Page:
Bruce Hathcock brings valuable and intriguing experiences from Los Angeles to his role as one of the new barbering teachers at Sydney TAFE.
You have two barber shops with your brother in LA and one here in Hurlstone Park. How did you get started?
My brother ‘Goose’ worked for a barbershop called Superstar Hair Unlimited in Los Angeles in 1997. I went in for an edge up of my dreadlocks and was offered a barber job on the spot. I declined, but a year later I accepted. They taught me barbering from scratch. Years later, a client who was a hairdressers and was also doing well selling real estate so wanted to sell up. He sold it to Goose on a good deal. The problem with it was that its décor was pink and black, not the most appropriate colours for a barbershop. We decided to take a few months to renovate but when our employers got wind of what was happening, our employment ceased – effective immediately. A client offered to help paint it, so after a lick of paint we were open for business and we kept improving it from there. Next we moved to larger premises with the business growing from six to nine barbers and eventually to 15. When I visited Sydney eight years ago I just loved the place and eventually moved here three years ago. That’s when I set up Legends – The Barbershop in Hurlstone Park.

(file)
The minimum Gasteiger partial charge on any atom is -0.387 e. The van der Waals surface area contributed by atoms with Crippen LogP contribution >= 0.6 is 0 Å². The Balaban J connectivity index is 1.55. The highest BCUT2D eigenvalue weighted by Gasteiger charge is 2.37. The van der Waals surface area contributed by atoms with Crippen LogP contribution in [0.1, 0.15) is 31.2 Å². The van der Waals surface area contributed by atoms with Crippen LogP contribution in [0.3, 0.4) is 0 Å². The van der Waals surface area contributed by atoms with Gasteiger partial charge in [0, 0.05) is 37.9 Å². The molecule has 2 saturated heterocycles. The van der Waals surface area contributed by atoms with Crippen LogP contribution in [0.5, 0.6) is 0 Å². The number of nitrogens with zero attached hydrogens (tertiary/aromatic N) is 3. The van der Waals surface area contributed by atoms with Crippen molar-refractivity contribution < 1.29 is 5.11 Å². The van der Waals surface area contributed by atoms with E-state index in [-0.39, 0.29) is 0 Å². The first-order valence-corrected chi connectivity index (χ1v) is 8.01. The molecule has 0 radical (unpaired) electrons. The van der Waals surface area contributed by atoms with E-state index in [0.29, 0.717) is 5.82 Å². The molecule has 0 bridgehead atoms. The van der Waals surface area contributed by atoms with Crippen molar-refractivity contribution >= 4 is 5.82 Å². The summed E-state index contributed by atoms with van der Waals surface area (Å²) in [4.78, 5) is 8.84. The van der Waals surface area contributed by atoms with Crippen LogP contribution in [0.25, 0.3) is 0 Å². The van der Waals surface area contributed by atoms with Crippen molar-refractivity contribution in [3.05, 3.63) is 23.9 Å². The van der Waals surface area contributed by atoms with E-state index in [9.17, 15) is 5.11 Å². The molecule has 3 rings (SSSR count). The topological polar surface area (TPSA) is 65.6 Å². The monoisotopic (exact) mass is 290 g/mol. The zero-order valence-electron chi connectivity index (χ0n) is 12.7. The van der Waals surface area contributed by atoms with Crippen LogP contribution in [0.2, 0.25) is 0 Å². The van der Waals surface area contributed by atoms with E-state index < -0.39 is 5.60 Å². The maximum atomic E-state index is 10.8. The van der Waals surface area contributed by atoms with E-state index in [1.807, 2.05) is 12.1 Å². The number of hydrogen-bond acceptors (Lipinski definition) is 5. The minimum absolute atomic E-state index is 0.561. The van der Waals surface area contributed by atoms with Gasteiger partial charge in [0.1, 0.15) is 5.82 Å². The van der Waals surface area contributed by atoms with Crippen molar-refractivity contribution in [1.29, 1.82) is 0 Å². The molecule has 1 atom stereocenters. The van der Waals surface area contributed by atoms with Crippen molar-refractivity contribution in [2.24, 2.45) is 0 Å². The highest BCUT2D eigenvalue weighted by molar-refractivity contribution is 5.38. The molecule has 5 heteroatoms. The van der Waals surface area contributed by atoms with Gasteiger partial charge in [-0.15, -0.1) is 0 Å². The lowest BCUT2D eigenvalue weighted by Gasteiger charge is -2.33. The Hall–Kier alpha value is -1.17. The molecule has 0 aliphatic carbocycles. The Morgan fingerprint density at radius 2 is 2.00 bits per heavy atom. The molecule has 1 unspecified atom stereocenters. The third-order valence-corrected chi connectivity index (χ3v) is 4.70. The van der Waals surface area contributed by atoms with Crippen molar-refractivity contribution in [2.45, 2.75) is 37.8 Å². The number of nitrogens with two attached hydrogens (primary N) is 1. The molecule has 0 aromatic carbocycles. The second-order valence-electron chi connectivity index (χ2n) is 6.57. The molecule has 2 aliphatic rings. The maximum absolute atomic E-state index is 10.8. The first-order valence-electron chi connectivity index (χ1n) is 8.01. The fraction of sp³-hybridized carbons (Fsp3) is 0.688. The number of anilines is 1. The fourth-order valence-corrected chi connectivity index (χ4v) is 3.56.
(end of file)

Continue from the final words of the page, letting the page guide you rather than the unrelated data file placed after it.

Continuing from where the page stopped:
Barbering in Australia is seeing a resurgence of epic proportions. Is it the same in the US or has barbering always remained a busy separate sector? In the US, barbering was always around but the sector was affected by fashion trends and waves of intrigue. Phases of long hair and braid trends were terrible for us.
In Australia, men can have their hair done in hairdressing salons but this is not so much the case in LA. Barbering is viewed with a separate set of techniques, procedures and standards.
Why did you choose Sydney to set up your next barbershop? Sydney is a progressive, open minded city and I really liked the fact that people like to try new things here. I was going to move to Sydney anyway and really thought about getting out of barbering. Then I realised that there was opportunity here, as eight years ago there weren’t a lot of barbershops and the trend had not yet set in. It was the perfect place to expand our Legends brand.
What made you decide to get involved in barbering education? There are good barbers in Australia but there is great potential for so many more. I mean in all aspects – in techniques, tools and sanitation. The reason I wanted to become a teacher at TAFE was because I wanted to express gratitude and share the techniques I’ve learned so far. Also, being a part of a new program focusing specifically on barbering is something I was attracted to doing. Helping people build dedicated barbering skills is a great and rewarding opportunity.